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Good Morning. The S&P 500 closed just 12 points from a new all-time high on Monday, led by resurgent tech stocks. US futures began to rebound this morning after European and Asian stocks took the lead. There is a growing sense of inevitability that the benchmark S&P will hit record levels in a matter of days on its way to a series of new highs.
Here's what moves the markets.
- The mayor Asia indices are mixed in the afternoon trade, but those Shanghai composite continues its impressive run. The time has come 0.3%.
- The Trump Administration War on Huawei continues with the trading department on Monday, adding 38 Huawei partners in 21 countries an economic blacklist, a huge achievement for the company's 5G endeavors.
- There could be one competing bidder for TikTok's US business. According to Bloomberg, Oracle is considering whether to fight Microsoft for the video streaming app.
- The European stock exchanges are firmly in the green with the Europe Stoxx 600 above 0.1% after a negative start.
- GermanySpike in Coronavirus cases concerns, but manageable, Chancellor Angela Merkel says. This is the case after the country has had the most cases since April and neighboring European countries are starting Tightening restrictions amid a surge in cases in recent weeks.
- Alexander LukashenkoThe longtime leader of Belarus, often referred to as the last dictator in Europe, seems to be losing part of his power. Workers across the country went on strike as Mass protests win steam against Lukashenko's controversial election victory on August 9.
- The US futures are flat on Tuesday, albeit far from their lows. It did so after the Nasdaq and S&P 500 made gains yesterday, with technology stocks – Amazon, Spotify and Microsoft – ahead of the game.
- Tesla shares closed 11% to a new all-time high on Monday after Wedbush analyst Daniel Ives raised his price target to $ 1,900. Tesla's market cap has now surpassed consumer goods giant Procter & Gamble.
- The beleaguered aircraft manufacturer Boeing intends to expand takeover bids for employees in order to reduce the number of employees more than 10%.
- Legislators are still miles apart in their negotiations on a new coronavirus stimulus package. Republicans of the Senate Are you planning to introduce a long shot now stripped-down proposalHowever, don't expect an agreement before September.
- gold continues its impressive run above $ 2,000 / ounce, helped by Warren Buffett join the gold rush.
- The dollar is down. Once again.
- Raw has recovered with Brent on 0.3%.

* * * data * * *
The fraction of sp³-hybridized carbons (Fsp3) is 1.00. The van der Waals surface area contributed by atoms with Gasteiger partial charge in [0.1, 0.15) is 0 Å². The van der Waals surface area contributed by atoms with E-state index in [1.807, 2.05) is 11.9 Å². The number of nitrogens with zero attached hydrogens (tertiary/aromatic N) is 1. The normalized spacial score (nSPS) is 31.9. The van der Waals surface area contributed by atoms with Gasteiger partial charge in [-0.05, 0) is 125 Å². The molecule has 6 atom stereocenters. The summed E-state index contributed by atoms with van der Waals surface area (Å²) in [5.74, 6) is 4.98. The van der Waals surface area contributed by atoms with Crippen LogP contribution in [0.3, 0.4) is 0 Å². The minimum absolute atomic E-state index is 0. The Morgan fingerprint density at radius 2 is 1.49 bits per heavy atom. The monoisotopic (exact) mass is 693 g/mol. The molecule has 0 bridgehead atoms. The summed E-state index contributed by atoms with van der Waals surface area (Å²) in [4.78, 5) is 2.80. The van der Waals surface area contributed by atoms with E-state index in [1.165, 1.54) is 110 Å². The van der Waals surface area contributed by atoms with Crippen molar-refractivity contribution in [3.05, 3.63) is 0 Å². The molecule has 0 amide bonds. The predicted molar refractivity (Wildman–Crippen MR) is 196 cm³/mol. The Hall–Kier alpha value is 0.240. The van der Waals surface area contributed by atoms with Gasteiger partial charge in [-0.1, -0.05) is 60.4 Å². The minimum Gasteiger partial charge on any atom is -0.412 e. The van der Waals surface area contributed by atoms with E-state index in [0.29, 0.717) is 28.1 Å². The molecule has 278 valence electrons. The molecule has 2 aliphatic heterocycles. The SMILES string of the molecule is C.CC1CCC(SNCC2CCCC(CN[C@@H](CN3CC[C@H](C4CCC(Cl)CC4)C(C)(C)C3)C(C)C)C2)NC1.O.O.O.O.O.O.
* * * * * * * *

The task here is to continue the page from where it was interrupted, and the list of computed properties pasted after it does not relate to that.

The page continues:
Risk on … and on
We were looking for a new one S&P 500 record for the last week. And of course that Nasdaq was Mr. Reliable, seemingly making new all-time highs in every trading session. It enclosed 11,144.53 another record yesterday.
This run for the ages where the S&P has risen more than 50% in the past 102 trading daysshares the market professionals. There is a camp that believes stocks are overpriced by almost any historical measure. And then there is the group that thinks central bankers and policymakers have prepared us for further gains.
Brian Levitt, Global Market Strategist, and Talley Léger, Senior Investment Strategist at Invesco, are among those who believe the "risk environment could be here long term".
They set out a number of reasons why this bull run still has legs. For starters, they believe that stimulus measures and loose monetary policy will pump more liquidity into the markets. And they're not too concerned about COVID spikes and the threat of coronavirus lockdowns like we saw them last spring. Most controversially, they see stocks as the best game in town, despite their high ratings.
"While global equity valuations aren't necessarily cheap, they are attractive to many alternatives," they write, adding, "that investors are likely to be willing to pay multiples of earnings over time."
Looking to the future, we see ourselves in a phase of ever higher equity earnings – depending on where you put your money, of course.
"Ultimately," they write, "we expect this new emerging market and business cycle to be among the" longest on record, maybe even better than after 2008. A longer period of slow growth, low inflation, low interest rates and massive policy adjustments are likely to be a time conducive to solid credit and equity performance. "
And since they mention the period after 2008, here is a table (courtesy of LPL Research) of how impressive that period was. Between 2012 and 2019, the S&P hit hundreds of all-time highs:
No doubt most investors would not mind going back to market conditions as we have seen them over the past decade.
I wish everyone a pleasant day. I'll see you here tomorrow.
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